Da da da da da da da da da da da da da da da da BATMAN!

As a young kid in Hickory, NC, one of my favorite things to do was to toss a cape on my back and run around the back yard singing “da-da-da-da-da-da-da-da-da-da-da-da-da-da-da-da BATMAN.”  Bruce Wayne had it all – a house with secret passageways, a girlfriend named “Cat Woman,” a cool black sports car, a spotlight that shined his own signature image over Gotham City and… a CAPE.  Who cares about the rest of the stuff when you have a kick-ass cape draped around your shoulders?  It just reeks of fierceness.

Apparently, my brother and I also liked the cowboys.  I remember the caps that came with the guns.  You had to position them just so on the hammer-spring.  And if you did, POP!  The noise would startle any girl in the neighborhood and all adults over the age of 30.

cowboys

Recently, Julie pointed out my obsession with dress up.

It started when I pulled out my personal cape, made by my friends after one of the productions of Ira David Wood’s A Christmas Carol which the girls and I have performed in for the past few years.

“Honey, that’s really nice.  Do you actually wear it out of the house?”

We then looked up appropriate places to wear a cape.  I think a fashion runway in London is likely the most appropriate.  I’m just ahead of my time.

When I was chosen to be a Celebrity Father Chef at my kids’ schools’ annual pancake breakfast, we were given a chef’s jacket and hat to identify us in the worthy role we had attained.  After all patrons had been served, I headed out to the dining room with my loaded Chinet.

cook

“Honey, do you want me to hold onto your hat while you eat?” Julie asked.

“Nah.  I sort of like it.  It’s very tall.”

At Halloween I convinced my children to dress up like nerds with me for Trunk-or-Treat.  We made kids answer math problems in exchange for candy.  I sent Julie that picture as well and tried to convince her that the nerdy guys were actually the best catches.  I think she bought it… I guess time will tell.  She did suggest that maybe one day I could have a dress up closet.  Man, would that be great or what???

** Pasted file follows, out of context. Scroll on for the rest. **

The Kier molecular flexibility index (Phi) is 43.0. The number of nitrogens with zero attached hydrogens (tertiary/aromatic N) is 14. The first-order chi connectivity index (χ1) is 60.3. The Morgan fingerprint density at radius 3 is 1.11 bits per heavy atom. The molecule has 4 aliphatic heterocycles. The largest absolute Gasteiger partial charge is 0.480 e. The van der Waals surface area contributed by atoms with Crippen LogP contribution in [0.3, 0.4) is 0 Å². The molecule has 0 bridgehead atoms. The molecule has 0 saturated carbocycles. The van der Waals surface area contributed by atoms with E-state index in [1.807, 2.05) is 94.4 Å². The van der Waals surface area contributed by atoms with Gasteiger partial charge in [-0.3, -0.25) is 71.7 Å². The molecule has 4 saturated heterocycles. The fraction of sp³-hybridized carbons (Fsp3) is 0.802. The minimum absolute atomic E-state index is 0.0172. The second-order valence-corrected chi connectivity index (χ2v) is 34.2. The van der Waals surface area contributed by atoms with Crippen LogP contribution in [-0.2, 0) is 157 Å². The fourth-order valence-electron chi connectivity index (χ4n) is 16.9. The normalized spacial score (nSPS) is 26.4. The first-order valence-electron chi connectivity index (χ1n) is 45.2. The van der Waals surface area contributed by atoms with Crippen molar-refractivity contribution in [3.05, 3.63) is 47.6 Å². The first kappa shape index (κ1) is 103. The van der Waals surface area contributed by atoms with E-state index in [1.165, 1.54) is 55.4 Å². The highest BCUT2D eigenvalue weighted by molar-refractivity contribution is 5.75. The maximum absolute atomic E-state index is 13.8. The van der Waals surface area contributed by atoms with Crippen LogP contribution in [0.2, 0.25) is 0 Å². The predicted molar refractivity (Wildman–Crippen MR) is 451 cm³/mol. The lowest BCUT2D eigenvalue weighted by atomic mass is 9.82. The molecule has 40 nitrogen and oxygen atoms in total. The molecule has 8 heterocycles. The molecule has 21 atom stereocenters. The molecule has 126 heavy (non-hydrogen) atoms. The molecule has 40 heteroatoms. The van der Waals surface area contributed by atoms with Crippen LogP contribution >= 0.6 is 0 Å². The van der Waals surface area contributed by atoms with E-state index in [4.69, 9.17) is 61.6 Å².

nerd

There’s just something about donning an outfit that is typically not fitting.  It lets you be something you’re not.

Hmmm.  Maybe more people “dress up” than you think.  You don’t have to have a cape to hide who you really are.  I know a ton of folks who look one way on the outside but are something totally opposite on the inside.  Sometimes the outside is less pretty than the inside.  Sometimes not.  Sometimes the disguise is to protect from others looking in.

Wouldn’t it be nice if we could all be accepted for who God created us to be?  I mean, He knows what’s under the hat.  If he’s OK with it, why aren’t we?

Applying for Financial Aid…oh my lord

kitchen

I thought, what the heck?  I have two girls going to, likely, private universities next year and one in a private high school, so why not respond to the University of Richmond’s prompt to complete financial aid information for the 18-19 school year?  What could it hurt?  I may not qualify – perhaps you’re supposed to spend 67% of your income on education.  My choice, I realize, but why not apply?

I started this process at 2 PM.  It is now 8:40, and the cuss words that have come out of my mouth have ensured I will not go to heaven.  There is no possible way at this point.  I crossed the line.

After figuring out how to log in – to let you know my level of frustration, the final password I used in FAFSA was HolYsHit123%.  After six other attempts, I was DONE.

When my inappropriate password would not work to “electronically sign” the document after hours of entering my deepest darkest financial secrets, I called Brenda who works for our US Government.  “Mr. Tanner, I cannot talk with you.  This is your daughter’s account.  I must talk with her.”

“Listen Brenda, who in the hell do you think sired this child???  Me.  And furthermore, I AM FULLY FUNDING HER COLLEGE EXPERIENCE!  You gonna talk to me!”

“No Mr. Tanner.  I CANNOT talk to YOU.”

“Did Donald Trump tell you not to talk to me?”

“No.  He did not.”

Hypothetically, if my college bound child was not at home, I would call her little sister into the kitchen to talk to Brenda.  But that is probably illegal, and I would never break the law.

When my daughter came downstairs, I put Brenda on the speakerphone.  She was slurring like a drunk sailor, which I could understand because I’d been arguing to her for 30 minutes at this point, so I was coaching Stephanie as Brenda gave her instructions.

“Mr. Tanner.  You cannot speak.  This call is between your daughter and me!”

“SHE COULD NOT UNDERSTAND YOU.  I WAS INTERPRETING.”

“You were talking to me,” Brenda snarled.

“I was not, you…”

Michelle, I mean Stephanie, put her hand on my shoulder.  “Dad, I’ve got this.”